My son is nine and becoming more independent, but the thought of him taking the bus on his own fills me with dread. So imagine what it was like for the parents of nine-year-old Vera Schaufeld when they said goodbye to her at Prague station as she joined the Kindertransport.
Stopped at barriers by Nazi soldiers, they had to watch as she boarded the train alone. It’s an image that tears at your heart, yet for years Vera felt her Kindertransport experience was of little consequence compared to that of her husband, Avram, who had survived Auschwitz, Buchenwald and other forced labour camps.
As she speaks of her childhood, Vera, now 89, is matter of fact about the tragedies that changed her life and clings to the memories of her family life which included cruises to Norway and the North Pole. “We were well off, with a nanny and a cook,” she says, and talks proudly of her father, a successful lawyer and leader of the Jewish community and a mother who was the first female doctor in the town.
That town was Klatervy, near the Sudetenland, in what was then Czechoslovakia, and by the time the Nazis invaded in 1938, Vera’s maternal grandmother was living with them too. She witnessed the arrest of her son-in-law, which as Vera recalls kept her home from school.
It was at school that a teacher she had always liked said: “Whenever there is trouble, the Jews are always the first to run away.” It was a comment that still haunts her today. “For the first time in my life, I felt I wasn’t Vera, or a person, any more, I’d become ‘the Jews’. I never felt the same again,” she says.
Vera was one of the 669 children rescued by Sir Nicholas Winton’s Kindertransport and she remembers the ashen faces of her own, and other, parents behind barriers waving handkerchiefs. She was excited, believing the separation would not be for long and she had an autograph book that her friends, family and parents had signed. She had no idea she would never see them again.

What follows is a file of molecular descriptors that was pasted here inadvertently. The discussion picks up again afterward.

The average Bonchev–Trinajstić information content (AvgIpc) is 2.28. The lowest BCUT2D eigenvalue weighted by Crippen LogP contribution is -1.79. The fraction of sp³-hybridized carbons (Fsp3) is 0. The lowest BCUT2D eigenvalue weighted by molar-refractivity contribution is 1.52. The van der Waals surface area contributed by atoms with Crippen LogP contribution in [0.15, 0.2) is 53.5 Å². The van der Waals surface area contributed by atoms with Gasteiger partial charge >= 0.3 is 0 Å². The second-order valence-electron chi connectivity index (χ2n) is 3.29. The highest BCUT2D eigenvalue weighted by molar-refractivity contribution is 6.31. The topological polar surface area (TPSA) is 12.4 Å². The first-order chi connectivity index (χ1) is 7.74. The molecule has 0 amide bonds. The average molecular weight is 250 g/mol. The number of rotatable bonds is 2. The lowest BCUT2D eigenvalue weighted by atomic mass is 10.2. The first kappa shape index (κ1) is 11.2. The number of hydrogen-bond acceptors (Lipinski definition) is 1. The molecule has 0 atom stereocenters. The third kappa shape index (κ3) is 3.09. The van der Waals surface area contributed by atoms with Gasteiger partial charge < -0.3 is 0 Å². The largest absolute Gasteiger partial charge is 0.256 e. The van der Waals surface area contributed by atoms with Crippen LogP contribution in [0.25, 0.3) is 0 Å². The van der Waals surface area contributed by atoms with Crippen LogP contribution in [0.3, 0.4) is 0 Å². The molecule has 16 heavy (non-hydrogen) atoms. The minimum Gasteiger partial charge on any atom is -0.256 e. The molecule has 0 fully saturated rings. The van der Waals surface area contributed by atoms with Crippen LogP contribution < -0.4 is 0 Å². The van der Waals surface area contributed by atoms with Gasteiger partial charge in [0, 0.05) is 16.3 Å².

Vera doesn’t remember anything of the journey until reaching Liverpool Street. “I was completely bewildered, sitting on a bench listening to announcements in a language I couldn’t understand and seeing other children collected and thinking no one was going to come for me.”
But a Christian couple, Leonard and Nancy Faires, did come, along with their daughter, Betty, who became a lifelong friend. It was hard adjusting to life in another country without her family, and she was incredibly homesick but, she says, the Faires saved her life.
Later she heard through the Red Cross that her parents, grandmother and other family members had perished.
At 21, Vera, who later taught English, moved to a kibbutz in Israel to reacquaint herself with her Judaism. There, she met Polish-born Avram. “He was so good-looking,” she chuckles. “There was a girl aged four in the house where he lived and he was really sweet with her. I thought ‘what a nice man.’”
The couple married in 1953, had two children, and were founder members of both Jewish Care’s Holocaust Survivors’ Centre – which provides social, therapeutic and practical support to survivors – and the National Holocaust Centre in Nottingham. They also worked with other organisations, speaking to children and adults about their experiences. “I felt by talking to children they would discuss it with their parents,” she says of her involvement, and feels very strongly about helping children in similar circumstances.
“What happened to us wasn’t unique – there have been other genocides. We have to know about their experiences today. The children who are alone and stranded in Europe should have the opportunity to come to England as we had.”
Sadly, Avram died in 2017, so he did not get to see Vera receiving an MBE this year for services to Holocaust education from Prince William, or an honorary doctorate from Roehampton University in recognition of her achievements in education. There’s no doubt he would have been very proud.